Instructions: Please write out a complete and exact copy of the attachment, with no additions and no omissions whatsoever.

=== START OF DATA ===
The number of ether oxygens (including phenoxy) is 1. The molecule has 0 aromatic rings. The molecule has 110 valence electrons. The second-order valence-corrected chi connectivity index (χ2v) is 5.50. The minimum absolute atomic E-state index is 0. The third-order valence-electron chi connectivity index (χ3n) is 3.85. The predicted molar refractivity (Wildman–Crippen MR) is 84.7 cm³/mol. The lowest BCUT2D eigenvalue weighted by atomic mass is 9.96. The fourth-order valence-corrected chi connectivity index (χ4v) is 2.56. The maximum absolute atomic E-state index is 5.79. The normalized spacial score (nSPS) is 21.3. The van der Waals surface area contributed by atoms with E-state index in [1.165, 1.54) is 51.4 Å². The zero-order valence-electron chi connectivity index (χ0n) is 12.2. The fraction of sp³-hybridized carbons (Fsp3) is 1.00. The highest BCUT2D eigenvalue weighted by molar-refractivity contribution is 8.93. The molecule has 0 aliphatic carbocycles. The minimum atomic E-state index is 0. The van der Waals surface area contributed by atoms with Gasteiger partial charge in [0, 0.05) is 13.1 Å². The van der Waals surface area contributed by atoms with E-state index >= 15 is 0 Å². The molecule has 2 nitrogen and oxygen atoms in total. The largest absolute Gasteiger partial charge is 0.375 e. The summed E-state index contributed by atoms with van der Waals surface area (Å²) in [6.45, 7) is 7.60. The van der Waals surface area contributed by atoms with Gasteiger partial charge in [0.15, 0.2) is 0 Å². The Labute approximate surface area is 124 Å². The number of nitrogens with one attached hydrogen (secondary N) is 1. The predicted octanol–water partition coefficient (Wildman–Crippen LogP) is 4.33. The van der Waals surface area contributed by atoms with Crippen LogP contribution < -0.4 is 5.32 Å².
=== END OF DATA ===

The number of ether oxygens (including phenoxy) is 1. The molecule has 0 aromatic rings. The molecule has 110 valence electrons. The second-order valence-corrected chi connectivity index (χ2v) is 5.50. The minimum absolute atomic E-state index is 0. The third-order valence-electron chi connectivity index (χ3n) is 3.85. The predicted molar refractivity (Wildman–Crippen MR) is 84.7 cm³/mol. The lowest BCUT2D eigenvalue weighted by atomic mass is 9.96. The fourth-order valence-corrected chi connectivity index (χ4v) is 2.56. The maximum absolute atomic E-state index is 5.79. The normalized spacial score (nSPS) is 21.3. The van der Waals surface area contributed by atoms with E-state index in [1.165, 1.54) is 51.4 Å². The zero-order valence-electron chi connectivity index (χ0n) is 12.2. The fraction of sp³-hybridized carbons (Fsp3) is 1.00. The highest BCUT2D eigenvalue weighted by molar-refractivity contribution is 8.93. The molecule has 0 aliphatic carbocycles. The minimum atomic E-state index is 0. The van der Waals surface area contributed by atoms with Gasteiger partial charge in [0, 0.05) is 13.1 Å². The van der Waals surface area contributed by atoms with E-state index >= 15 is 0 Å². The molecule has 2 nitrogen and oxygen atoms in total. The largest absolute Gasteiger partial charge is 0.375 e. The summed E-state index contributed by atoms with van der Waals surface area (Å²) in [6.45, 7) is 7.60. The van der Waals surface area contributed by atoms with Gasteiger partial charge in [0.15, 0.2) is 0 Å². The Labute approximate surface area is 124 Å². The number of nitrogens with one attached hydrogen (secondary N) is 1. The predicted octanol–water partition coefficient (Wildman–Crippen LogP) is 4.33. The van der Waals surface area contributed by atoms with Crippen LogP contribution < -0.4 is 5.32 Å².